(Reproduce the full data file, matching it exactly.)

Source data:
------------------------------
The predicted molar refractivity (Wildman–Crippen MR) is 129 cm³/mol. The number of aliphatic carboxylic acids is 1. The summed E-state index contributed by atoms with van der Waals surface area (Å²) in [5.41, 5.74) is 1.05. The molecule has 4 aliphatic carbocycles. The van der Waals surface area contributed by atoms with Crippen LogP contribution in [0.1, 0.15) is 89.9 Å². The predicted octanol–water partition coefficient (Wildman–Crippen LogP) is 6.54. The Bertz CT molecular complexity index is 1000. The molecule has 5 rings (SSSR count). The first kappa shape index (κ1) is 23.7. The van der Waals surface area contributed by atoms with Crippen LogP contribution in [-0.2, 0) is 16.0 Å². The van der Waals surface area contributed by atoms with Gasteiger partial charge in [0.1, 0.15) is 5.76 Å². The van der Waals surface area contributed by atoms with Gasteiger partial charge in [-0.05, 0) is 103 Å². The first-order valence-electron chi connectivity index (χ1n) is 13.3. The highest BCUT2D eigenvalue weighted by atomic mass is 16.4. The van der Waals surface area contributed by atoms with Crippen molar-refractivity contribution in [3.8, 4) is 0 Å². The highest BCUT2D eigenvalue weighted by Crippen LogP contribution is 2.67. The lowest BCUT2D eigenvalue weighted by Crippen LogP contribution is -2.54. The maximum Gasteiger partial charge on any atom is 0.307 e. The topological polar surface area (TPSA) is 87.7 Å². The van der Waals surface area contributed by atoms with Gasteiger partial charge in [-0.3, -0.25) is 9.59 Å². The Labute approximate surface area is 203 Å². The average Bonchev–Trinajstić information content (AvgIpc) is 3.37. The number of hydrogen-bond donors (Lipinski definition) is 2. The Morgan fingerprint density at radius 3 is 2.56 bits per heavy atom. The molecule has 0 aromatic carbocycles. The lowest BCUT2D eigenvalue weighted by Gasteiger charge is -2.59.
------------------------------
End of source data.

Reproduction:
The predicted molar refractivity (Wildman–Crippen MR) is 129 cm³/mol. The number of aliphatic carboxylic acids is 1. The summed E-state index contributed by atoms with van der Waals surface area (Å²) in [5.41, 5.74) is 1.05. The molecule has 4 aliphatic carbocycles. The van der Waals surface area contributed by atoms with Crippen LogP contribution in [0.1, 0.15) is 89.9 Å². The predicted octanol–water partition coefficient (Wildman–Crippen LogP) is 6.54. The Bertz CT molecular complexity index is 1000. The molecule has 5 rings (SSSR count). The first kappa shape index (κ1) is 23.7. The van der Waals surface area contributed by atoms with Crippen LogP contribution in [-0.2, 0) is 16.0 Å². The van der Waals surface area contributed by atoms with Gasteiger partial charge in [0.1, 0.15) is 5.76 Å². The van der Waals surface area contributed by atoms with Gasteiger partial charge in [-0.05, 0) is 103 Å². The first-order valence-electron chi connectivity index (χ1n) is 13.3. The highest BCUT2D eigenvalue weighted by atomic mass is 16.4. The van der Waals surface area contributed by atoms with Crippen molar-refractivity contribution in [3.8, 4) is 0 Å². The highest BCUT2D eigenvalue weighted by Crippen LogP contribution is 2.67. The lowest BCUT2D eigenvalue weighted by Crippen LogP contribution is -2.54. The maximum Gasteiger partial charge on any atom is 0.307 e. The topological polar surface area (TPSA) is 87.7 Å². The van der Waals surface area contributed by atoms with Gasteiger partial charge in [-0.3, -0.25) is 9.59 Å². The Labute approximate surface area is 203 Å². The average Bonchev–Trinajstić information content (AvgIpc) is 3.37. The number of hydrogen-bond donors (Lipinski definition) is 2. The Morgan fingerprint density at radius 3 is 2.56 bits per heavy atom. The molecule has 0 aromatic carbocycles. The lowest BCUT2D eigenvalue weighted by Gasteiger charge is -2.59.